"This year, I actually watched part of the auction, so sort of got an idea about how it would've gone last year. I'm feeling a lot more settled and a bit more sure about what's going to happen, and excited to get back over to India, and start the competition."
This edition of the WPL marks Sciver-Brunt's third visit to India in the past 12 months, having toured with England late last year when the visitors won their T20I series 2-1 before being thumped by 347 runs in the Test.
England's batting against spin was found wanting at home against Sri Lanka last September, particularly in Sciver-Brunt's absence during their 2-1 T20I series loss, and select groups have been travelling to India for training camps since. She hopes her own experience of playing in subcontinental conditions will benefit her country when they contest this year's T20 World Cup in Bangladesh and the 2025 World Cup in India.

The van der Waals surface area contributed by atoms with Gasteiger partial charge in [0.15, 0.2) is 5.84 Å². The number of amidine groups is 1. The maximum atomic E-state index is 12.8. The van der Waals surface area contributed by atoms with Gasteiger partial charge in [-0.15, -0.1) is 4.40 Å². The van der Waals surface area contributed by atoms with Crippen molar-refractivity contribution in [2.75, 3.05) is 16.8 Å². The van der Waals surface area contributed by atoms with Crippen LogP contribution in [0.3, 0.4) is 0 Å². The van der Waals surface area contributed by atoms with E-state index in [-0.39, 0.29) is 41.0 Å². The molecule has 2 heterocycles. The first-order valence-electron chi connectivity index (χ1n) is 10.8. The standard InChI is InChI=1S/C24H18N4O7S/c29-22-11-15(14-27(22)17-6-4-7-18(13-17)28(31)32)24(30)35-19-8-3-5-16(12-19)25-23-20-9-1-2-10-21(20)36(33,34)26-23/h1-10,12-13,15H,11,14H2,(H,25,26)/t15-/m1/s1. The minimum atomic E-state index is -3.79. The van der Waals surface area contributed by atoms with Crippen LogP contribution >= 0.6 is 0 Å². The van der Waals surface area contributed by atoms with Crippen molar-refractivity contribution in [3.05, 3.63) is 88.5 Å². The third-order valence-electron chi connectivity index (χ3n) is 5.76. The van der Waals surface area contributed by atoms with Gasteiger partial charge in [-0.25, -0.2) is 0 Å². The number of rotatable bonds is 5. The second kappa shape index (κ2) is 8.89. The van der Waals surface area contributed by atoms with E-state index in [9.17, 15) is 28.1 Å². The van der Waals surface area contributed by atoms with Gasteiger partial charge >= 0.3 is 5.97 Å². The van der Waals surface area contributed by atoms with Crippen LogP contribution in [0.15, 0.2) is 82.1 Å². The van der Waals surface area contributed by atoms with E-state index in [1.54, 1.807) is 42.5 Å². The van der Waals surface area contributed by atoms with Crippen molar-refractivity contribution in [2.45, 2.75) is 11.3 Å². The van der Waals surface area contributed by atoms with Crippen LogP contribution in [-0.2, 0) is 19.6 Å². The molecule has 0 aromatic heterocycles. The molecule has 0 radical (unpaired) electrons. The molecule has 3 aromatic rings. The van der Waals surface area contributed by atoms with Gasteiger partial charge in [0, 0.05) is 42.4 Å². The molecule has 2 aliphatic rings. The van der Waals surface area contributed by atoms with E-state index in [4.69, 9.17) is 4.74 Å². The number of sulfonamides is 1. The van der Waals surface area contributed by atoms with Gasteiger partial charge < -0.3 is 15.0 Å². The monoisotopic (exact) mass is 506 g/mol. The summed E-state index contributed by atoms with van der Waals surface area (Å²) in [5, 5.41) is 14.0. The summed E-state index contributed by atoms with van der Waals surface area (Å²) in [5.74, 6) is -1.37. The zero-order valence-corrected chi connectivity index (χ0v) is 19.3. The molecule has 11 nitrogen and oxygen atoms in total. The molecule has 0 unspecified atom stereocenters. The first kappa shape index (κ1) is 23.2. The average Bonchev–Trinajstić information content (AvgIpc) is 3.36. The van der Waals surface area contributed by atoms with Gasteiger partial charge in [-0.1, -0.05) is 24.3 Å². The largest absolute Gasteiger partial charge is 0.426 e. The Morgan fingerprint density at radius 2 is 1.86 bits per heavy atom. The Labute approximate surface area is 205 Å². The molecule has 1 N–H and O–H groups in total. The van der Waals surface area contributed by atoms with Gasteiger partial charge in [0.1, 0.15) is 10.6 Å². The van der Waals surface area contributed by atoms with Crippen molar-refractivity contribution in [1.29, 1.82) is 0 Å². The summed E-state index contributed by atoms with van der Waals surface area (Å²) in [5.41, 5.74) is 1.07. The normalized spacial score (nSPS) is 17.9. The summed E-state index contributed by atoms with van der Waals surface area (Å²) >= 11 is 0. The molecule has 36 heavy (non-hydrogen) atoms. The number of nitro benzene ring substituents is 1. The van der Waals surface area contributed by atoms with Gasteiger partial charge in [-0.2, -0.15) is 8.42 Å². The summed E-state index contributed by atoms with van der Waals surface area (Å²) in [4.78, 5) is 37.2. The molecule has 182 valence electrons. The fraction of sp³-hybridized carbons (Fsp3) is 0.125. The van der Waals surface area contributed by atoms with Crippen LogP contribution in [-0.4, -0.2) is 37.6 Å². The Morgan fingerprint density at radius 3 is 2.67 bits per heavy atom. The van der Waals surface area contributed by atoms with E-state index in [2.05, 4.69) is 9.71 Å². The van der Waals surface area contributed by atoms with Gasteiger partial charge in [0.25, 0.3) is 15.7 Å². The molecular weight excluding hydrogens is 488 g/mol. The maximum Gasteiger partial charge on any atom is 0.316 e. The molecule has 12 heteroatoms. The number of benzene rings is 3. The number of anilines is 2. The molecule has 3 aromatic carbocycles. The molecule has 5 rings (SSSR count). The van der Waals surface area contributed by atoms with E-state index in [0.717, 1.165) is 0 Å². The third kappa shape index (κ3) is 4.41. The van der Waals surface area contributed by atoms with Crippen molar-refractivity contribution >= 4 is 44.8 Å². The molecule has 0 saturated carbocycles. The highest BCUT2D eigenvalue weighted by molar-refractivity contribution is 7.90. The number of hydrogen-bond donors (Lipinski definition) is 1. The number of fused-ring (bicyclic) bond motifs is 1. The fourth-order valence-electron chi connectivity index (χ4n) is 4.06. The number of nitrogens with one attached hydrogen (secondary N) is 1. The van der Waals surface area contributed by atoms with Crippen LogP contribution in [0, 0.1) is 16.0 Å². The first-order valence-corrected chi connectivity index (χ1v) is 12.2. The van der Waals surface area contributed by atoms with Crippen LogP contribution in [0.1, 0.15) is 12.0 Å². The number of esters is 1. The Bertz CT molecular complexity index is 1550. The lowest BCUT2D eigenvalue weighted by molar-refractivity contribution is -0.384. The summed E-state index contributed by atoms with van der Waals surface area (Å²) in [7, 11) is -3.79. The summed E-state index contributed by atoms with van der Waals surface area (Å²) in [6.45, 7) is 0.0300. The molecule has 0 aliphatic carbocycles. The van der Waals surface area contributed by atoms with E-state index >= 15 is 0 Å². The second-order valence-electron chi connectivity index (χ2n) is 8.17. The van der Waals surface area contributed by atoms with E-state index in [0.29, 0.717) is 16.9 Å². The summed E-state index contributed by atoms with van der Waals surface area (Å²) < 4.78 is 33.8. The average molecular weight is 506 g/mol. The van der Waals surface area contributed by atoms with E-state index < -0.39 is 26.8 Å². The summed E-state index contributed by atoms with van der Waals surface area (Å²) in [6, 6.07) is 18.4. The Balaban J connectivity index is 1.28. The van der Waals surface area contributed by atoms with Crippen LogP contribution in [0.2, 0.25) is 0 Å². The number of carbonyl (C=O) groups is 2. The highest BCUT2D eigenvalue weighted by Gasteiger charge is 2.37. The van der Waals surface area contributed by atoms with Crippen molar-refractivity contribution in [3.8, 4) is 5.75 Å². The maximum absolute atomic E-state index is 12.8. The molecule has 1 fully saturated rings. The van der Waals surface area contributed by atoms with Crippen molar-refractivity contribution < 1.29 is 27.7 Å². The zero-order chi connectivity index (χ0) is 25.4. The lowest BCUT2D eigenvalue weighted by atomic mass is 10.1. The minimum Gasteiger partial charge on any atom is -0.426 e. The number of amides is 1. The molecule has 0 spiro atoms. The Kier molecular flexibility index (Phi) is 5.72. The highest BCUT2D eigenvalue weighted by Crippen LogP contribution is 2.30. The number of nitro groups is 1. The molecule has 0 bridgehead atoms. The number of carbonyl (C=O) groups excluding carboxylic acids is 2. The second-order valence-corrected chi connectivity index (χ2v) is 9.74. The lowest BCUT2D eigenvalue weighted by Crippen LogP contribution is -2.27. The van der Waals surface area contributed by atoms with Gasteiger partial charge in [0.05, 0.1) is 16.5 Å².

Meanwhile, as a senior player in the England side - her career now spans a decade and 223 internationals across three formats - Sciver-Brunt has embraced leadership as national vice-captain and plans to play her part in supporting skipper Harmanpreet Kaur and her Mumbai team-mates on and off the field. Last year, she was the tournament's second-highest run-scorer with 332 runs, just 13 behind leader Meg Lanning, and took 10 wickets.
"Being a senior player in the England side, I sort of had a bit of experience of that… making sure I have my own responsibility to be passing on knowledge and be open with everyone so that whole group can improve," she said.
"But also that responsibility when we're on the pitch to either speak up if I see something that maybe could make a difference, or also then use my performances to help the side. I feel like I've been playing my cricket like that for the last four or five years, so it doesn't feel too different in that way.
"Obviously with a big price tag, that does add another layer to it, but last year I was lucky that I was in quite a good place in my cricket, so I didn't have to think too much about the performance side of it and just naturally let it happen. I've had a good training block this time, so we'll see how it goes."

Valkerie Baynes is a general editor, women's cricket, at ESPNcricinfo